6. Jude says:

    A couple of thoughts:

    The concept of ‘innate’ rights has been discussed by John Locke (1960) who based his ideas on comparison of humans in their ‘natural state’, when individuals merely banded together for reciprocal benefits before the introduction of hierarchies. Locke’s idea was that ‘human rights’ are the things which humans have access to in this natural state, including but not limited to food, water, and shelter. The idea that we now need to protect the human rights of others is thus implicitly tied to the idea that we have left our ‘natural state.’ This departure from our natural state comes from the power relationships that started with deliberate human control of nature with the domestication of animals and plants by Neolithic man (sic), approximately 11,000 years BP.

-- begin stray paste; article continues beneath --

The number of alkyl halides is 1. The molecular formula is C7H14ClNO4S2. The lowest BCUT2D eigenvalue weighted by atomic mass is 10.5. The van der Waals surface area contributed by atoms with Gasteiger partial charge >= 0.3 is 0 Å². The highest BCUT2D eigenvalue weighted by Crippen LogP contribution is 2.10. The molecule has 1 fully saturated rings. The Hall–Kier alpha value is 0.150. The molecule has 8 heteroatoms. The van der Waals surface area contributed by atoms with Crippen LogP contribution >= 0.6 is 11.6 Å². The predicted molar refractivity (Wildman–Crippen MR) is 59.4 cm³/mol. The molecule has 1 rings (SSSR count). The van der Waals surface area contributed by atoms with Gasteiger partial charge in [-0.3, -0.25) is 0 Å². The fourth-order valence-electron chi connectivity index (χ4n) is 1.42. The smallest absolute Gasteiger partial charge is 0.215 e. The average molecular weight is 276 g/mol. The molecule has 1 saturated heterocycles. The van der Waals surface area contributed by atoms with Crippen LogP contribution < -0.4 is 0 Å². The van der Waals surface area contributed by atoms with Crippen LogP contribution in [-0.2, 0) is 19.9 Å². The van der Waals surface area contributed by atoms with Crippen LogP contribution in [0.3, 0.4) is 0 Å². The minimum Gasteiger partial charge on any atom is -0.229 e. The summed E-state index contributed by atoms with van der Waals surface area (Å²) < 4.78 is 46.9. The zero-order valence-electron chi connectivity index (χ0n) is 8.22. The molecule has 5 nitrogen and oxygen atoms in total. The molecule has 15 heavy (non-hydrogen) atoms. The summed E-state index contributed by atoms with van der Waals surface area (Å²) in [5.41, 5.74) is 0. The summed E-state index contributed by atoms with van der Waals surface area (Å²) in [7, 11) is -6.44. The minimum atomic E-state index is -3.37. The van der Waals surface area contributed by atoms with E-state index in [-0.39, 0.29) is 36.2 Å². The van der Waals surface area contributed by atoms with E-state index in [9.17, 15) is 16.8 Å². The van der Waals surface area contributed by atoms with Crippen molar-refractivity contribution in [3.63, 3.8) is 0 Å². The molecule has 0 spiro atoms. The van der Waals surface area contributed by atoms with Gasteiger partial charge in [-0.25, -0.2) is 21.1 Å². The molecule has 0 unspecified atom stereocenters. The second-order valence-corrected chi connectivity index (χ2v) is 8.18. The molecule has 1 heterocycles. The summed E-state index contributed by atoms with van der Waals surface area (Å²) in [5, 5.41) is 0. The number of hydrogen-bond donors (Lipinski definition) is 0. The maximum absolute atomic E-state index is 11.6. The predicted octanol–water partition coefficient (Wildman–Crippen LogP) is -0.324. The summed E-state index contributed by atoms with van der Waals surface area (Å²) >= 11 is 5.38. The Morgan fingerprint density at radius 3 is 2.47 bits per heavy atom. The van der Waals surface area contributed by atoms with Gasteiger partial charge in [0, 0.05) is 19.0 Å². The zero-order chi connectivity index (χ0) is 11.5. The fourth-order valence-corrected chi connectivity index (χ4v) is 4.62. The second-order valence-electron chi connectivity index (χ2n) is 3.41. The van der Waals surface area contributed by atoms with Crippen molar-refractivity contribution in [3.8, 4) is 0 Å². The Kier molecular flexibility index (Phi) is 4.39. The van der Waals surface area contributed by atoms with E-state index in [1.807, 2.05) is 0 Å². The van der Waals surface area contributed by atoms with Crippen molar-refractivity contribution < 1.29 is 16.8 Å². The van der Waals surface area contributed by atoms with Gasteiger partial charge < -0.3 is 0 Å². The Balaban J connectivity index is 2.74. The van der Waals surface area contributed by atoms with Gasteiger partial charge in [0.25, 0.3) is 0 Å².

Note no god involved, just hierarchies – i.e. society. Thus to me it seems that the belief that it is a god that has the ability to grant rights is a means of deflecting critique away from the society that is the root cause of these rights being lost.

    With regard to state-given rights vs liberation, your point is neetly backed up by Alex De Waal in his work on famines (Famine Crimes, 1997), which is predicated on the argument that lasting rights cannot be given but must be won. His major example is the winning of the right to food by the Indian population – the right to protection from famine became the cause celebre of the nationalist movement following the 1943 Bengal famines, with the consequence that protection against famine is ensured not just by government in law, but by the free press and the knowledge of the people that it is their right.
    (Fantastic book if you have time to read it – very convincing argument that foreign aid does nothing except let corrupt governments off the hook and quell mass uprisings which might lead to change)